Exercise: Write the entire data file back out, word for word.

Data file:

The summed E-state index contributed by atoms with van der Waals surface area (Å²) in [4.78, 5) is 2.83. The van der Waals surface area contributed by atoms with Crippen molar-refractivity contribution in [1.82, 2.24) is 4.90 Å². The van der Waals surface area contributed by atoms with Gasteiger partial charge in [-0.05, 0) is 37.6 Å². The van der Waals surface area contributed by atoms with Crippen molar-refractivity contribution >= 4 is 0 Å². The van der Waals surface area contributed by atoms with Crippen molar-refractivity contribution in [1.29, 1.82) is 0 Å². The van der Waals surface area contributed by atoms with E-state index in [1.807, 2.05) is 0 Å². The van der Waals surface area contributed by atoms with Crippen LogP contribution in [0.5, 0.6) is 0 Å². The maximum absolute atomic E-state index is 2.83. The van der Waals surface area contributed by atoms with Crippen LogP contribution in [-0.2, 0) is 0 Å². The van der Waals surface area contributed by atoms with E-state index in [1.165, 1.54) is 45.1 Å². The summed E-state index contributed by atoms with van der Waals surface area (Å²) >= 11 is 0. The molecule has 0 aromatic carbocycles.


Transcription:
The summed E-state index contributed by atoms with van der Waals surface area (Å²) in [4.78, 5) is 2.83. The van der Waals surface area contributed by atoms with Crippen molar-refractivity contribution in [1.82, 2.24) is 4.90 Å². The van der Waals surface area contributed by atoms with Gasteiger partial charge in [-0.05, 0) is 37.6 Å². The van der Waals surface area contributed by atoms with Crippen molar-refractivity contribution >= 4 is 0 Å². The van der Waals surface area contributed by atoms with Crippen molar-refractivity contribution in [1.29, 1.82) is 0 Å². The van der Waals surface area contributed by atoms with E-state index in [1.807, 2.05) is 0 Å². The van der Waals surface area contributed by atoms with Crippen LogP contribution in [0.5, 0.6) is 0 Å². The maximum absolute atomic E-state index is 2.83. The van der Waals surface area contributed by atoms with Crippen LogP contribution in [-0.2, 0) is 0 Å². The van der Waals surface area contributed by atoms with E-state index in [1.165, 1.54) is 45.1 Å². The summed E-state index contributed by atoms with van der Waals surface area (Å²) >= 11 is 0. The molecule has 0 aromatic carbocycles.